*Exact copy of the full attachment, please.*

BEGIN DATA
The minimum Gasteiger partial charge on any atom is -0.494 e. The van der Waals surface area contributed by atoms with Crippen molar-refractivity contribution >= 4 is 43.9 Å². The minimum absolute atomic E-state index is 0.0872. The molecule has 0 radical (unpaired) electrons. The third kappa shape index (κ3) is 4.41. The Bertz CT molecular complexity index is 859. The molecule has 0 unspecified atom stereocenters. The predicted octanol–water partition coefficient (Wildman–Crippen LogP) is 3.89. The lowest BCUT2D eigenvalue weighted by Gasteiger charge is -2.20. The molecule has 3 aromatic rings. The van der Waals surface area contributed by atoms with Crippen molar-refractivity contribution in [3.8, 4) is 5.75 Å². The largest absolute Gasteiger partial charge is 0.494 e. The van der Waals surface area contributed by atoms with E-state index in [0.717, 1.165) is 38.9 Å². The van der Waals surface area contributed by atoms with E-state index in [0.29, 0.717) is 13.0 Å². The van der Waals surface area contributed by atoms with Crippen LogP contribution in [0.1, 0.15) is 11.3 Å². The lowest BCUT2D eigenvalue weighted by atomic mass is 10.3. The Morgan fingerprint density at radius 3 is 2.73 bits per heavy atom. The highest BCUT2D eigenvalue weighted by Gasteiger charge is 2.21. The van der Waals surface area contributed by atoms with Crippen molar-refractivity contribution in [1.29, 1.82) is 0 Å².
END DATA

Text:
The minimum Gasteiger partial charge on any atom is -0.494 e. The van der Waals surface area contributed by atoms with Crippen molar-refractivity contribution >= 4 is 43.9 Å². The minimum absolute atomic E-state index is 0.0872. The molecule has 0 radical (unpaired) electrons. The third kappa shape index (κ3) is 4.41. The Bertz CT molecular complexity index is 859. The molecule has 0 unspecified atom stereocenters. The predicted octanol–water partition coefficient (Wildman–Crippen LogP) is 3.89. The lowest BCUT2D eigenvalue weighted by Gasteiger charge is -2.20. The molecule has 3 aromatic rings. The van der Waals surface area contributed by atoms with Crippen molar-refractivity contribution in [3.8, 4) is 5.75 Å². The largest absolute Gasteiger partial charge is 0.494 e. The van der Waals surface area contributed by atoms with E-state index in [0.717, 1.165) is 38.9 Å². The van der Waals surface area contributed by atoms with E-state index in [0.29, 0.717) is 13.0 Å². The van der Waals surface area contributed by atoms with Crippen LogP contribution in [0.1, 0.15) is 11.3 Å². The lowest BCUT2D eigenvalue weighted by atomic mass is 10.3. The Morgan fingerprint density at radius 3 is 2.73 bits per heavy atom. The highest BCUT2D eigenvalue weighted by Gasteiger charge is 2.21. The van der Waals surface area contributed by atoms with Crippen molar-refractivity contribution in [1.29, 1.82) is 0 Å².